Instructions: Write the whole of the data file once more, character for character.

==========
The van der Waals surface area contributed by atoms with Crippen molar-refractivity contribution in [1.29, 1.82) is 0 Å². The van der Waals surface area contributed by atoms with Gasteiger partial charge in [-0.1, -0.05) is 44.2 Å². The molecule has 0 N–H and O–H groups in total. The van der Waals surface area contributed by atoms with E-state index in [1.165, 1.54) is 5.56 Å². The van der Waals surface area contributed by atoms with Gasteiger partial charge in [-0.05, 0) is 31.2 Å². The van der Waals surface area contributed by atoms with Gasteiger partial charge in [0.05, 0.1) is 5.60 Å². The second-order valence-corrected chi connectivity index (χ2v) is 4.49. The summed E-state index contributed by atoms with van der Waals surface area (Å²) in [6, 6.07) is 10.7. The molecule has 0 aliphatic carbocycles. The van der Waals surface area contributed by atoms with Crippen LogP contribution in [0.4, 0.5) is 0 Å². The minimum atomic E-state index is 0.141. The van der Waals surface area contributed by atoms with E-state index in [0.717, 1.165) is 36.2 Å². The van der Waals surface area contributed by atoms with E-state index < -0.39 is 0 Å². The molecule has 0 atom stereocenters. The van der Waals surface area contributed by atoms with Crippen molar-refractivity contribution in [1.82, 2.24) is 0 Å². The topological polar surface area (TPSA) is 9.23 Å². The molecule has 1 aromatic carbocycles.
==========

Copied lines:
The van der Waals surface area contributed by atoms with Crippen molar-refractivity contribution in [1.29, 1.82) is 0 Å². The van der Waals surface area contributed by atoms with Gasteiger partial charge in [-0.1, -0.05) is 44.2 Å². The molecule has 0 N–H and O–H groups in total. The van der Waals surface area contributed by atoms with E-state index in [1.165, 1.54) is 5.56 Å². The van der Waals surface area contributed by atoms with Gasteiger partial charge in [-0.05, 0) is 31.2 Å². The van der Waals surface area contributed by atoms with Gasteiger partial charge in [0.05, 0.1) is 5.60 Å². The second-order valence-corrected chi connectivity index (χ2v) is 4.49. The summed E-state index contributed by atoms with van der Waals surface area (Å²) in [6, 6.07) is 10.7. The molecule has 0 aliphatic carbocycles. The van der Waals surface area contributed by atoms with Crippen LogP contribution in [0.4, 0.5) is 0 Å². The minimum atomic E-state index is 0.141. The van der Waals surface area contributed by atoms with E-state index in [0.717, 1.165) is 36.2 Å². The van der Waals surface area contributed by atoms with E-state index < -0.39 is 0 Å². The molecule has 0 atom stereocenters. The van der Waals surface area contributed by atoms with Crippen molar-refractivity contribution in [1.82, 2.24) is 0 Å². The topological polar surface area (TPSA) is 9.23 Å². The molecule has 1 aromatic carbocycles.